Frequently Asked Questions: Faculty


What is “disruptive” student behavior in the classroom?

  • Disruptive student behavior can be defined as any behavior likely to substantially or repeatedly interfere with the normal conduct of instruction activities, including meetings with instructors outside of class.  Example of such behavior include, but are not limited to, making loud or distracting noises; using cell phones and other electronic devices without prior approval; repeatedly speaking without being recognized; frequently arriving later or leaving early from class; and making threats or personal insults.  Note: A verbal expression of a disagreement with the instructor or other students on an academic subject matter discussed with the course, during times when the instructor permits discussion, is not in itself disruptive behavior.

What do I do with a disruptive student?

It is important to note that faculty have several options when addressing disruptions in the classroom.  If there is a concern for immediate safety contact George Mason police at 703-993-2810.  

  • Before submitting an incident referral to the Office of Student Conduct or a student of concern referral to the Student Support and Advocacy Center, please consider the following:
    • Talk to the student in private.
    • Express concern; be as specific as possible in stating your observations and reasons for concern.
    • Explain that the behavior is inappropriate and ask the student to stop the behavior.
    • Listen carefully to everything the student says.
    • Repeat the essence of what the student has told you back to the student so your attempts to understand him/her are communicated.
    • State expectations for future behavior or class sessions.

What do I do if the behavior continues?

What is the difference between the Student Support and Advocacy Center (SSAC) and the Office of Student Conduct (OSC) when it comes to disruptive students?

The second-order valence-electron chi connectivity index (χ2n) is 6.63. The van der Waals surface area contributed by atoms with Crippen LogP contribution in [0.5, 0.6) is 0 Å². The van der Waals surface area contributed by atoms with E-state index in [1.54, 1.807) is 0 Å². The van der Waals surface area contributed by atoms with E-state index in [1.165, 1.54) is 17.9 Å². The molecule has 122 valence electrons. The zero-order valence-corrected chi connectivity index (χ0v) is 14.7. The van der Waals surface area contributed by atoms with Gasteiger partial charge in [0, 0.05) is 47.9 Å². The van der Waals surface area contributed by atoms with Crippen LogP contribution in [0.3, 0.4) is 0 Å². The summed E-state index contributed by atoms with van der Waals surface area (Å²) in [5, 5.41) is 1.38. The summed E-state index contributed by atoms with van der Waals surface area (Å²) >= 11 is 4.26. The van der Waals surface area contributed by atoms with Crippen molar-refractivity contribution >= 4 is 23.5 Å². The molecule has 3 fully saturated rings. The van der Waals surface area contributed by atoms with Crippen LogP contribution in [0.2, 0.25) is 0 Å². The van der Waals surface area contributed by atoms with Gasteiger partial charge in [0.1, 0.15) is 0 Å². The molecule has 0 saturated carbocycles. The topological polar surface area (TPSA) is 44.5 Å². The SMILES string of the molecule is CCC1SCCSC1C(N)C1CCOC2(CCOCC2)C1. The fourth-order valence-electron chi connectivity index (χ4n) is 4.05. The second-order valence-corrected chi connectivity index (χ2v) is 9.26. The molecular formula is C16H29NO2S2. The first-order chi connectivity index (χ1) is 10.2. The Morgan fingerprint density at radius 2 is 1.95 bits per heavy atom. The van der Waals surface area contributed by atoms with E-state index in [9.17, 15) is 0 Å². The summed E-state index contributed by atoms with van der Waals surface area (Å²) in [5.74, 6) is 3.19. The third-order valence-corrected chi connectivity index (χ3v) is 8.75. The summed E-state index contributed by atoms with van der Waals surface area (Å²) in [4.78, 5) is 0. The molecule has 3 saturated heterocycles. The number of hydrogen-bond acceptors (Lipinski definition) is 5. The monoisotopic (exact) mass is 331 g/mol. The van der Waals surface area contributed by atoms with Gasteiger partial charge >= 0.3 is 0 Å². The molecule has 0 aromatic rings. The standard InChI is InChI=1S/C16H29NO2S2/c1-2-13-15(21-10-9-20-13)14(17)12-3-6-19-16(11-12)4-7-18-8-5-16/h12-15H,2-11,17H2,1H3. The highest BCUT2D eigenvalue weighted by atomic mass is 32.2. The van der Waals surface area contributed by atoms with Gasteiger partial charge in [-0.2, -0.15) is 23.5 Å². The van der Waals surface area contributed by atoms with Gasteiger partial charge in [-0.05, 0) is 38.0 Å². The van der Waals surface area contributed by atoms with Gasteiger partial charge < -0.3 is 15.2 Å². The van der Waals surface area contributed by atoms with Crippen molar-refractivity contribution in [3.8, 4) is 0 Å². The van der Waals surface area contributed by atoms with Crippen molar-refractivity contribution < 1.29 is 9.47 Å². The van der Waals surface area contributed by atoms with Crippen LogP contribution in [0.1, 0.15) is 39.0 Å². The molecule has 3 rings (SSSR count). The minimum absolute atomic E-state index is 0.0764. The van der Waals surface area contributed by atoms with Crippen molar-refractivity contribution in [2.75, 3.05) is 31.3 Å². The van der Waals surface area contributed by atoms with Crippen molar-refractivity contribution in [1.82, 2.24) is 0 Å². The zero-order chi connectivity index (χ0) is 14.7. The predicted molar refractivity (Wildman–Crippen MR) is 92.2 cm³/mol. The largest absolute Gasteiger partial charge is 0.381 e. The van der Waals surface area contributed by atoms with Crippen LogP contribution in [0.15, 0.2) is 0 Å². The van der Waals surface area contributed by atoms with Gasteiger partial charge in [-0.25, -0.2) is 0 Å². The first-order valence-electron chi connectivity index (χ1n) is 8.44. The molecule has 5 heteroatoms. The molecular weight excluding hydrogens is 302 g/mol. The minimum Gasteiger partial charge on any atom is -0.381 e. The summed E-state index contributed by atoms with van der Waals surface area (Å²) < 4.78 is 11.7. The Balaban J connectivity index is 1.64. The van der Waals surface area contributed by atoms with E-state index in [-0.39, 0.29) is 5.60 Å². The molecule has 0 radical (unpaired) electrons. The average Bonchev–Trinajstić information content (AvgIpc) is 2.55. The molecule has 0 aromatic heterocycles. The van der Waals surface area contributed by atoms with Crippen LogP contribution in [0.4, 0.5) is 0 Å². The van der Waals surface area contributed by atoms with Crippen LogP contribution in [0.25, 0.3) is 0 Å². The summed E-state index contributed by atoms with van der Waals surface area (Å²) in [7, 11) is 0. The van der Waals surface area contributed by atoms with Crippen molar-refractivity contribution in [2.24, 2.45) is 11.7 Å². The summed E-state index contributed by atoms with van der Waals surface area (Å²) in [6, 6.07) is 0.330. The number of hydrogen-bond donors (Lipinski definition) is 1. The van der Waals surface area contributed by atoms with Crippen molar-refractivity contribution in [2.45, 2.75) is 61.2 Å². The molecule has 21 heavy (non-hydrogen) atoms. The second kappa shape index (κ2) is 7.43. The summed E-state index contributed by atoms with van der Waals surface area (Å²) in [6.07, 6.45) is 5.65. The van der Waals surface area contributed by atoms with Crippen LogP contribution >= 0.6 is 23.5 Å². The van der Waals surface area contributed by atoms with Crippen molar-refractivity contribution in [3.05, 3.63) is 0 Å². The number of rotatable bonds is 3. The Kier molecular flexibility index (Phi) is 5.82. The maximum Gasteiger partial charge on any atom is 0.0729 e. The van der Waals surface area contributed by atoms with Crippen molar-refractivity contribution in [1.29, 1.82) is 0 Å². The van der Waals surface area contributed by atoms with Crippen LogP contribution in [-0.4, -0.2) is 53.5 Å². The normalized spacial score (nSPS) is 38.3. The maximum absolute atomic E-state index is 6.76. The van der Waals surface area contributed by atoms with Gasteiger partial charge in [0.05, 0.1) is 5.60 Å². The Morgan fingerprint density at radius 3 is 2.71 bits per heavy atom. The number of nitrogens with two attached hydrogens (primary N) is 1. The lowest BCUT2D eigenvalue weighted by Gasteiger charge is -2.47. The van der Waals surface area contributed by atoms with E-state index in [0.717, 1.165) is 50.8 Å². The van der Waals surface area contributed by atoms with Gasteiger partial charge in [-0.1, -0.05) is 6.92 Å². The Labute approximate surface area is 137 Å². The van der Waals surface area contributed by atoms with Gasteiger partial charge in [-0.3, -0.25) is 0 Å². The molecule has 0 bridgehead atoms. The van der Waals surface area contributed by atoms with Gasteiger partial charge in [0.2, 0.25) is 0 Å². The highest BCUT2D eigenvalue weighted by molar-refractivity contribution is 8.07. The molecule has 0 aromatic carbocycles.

• SSAC supports students who are having significant difficulties functioning in an academic setting due to personal/interpersonal problems, mental health issues, etc.)
    • Faculty can REFER students to the SSAC whom they believe are exhibiting behaviors that are concerning/moderately disruptive, but do not rise to the level of violating the Code of Student Conduct.
    • OSC supports students by turning potential incidents of misconduct into opportunities for education  and student development through the adjudication process.
      • Faculty can REPORT student to the OSC whom they believe are exhibiting behaviors that disrupt the learning environment and are in violation of the Code of Student Conduct.

What happens after I submit and incident report or referral form?

  • Information regarding the Case Resolution Process after the submission of an incident report to the Office of Student Conduct can be found at this web address:
  • Information regarding the process after the submission of a referral form to the Student Support and Advocacy Center can be found here.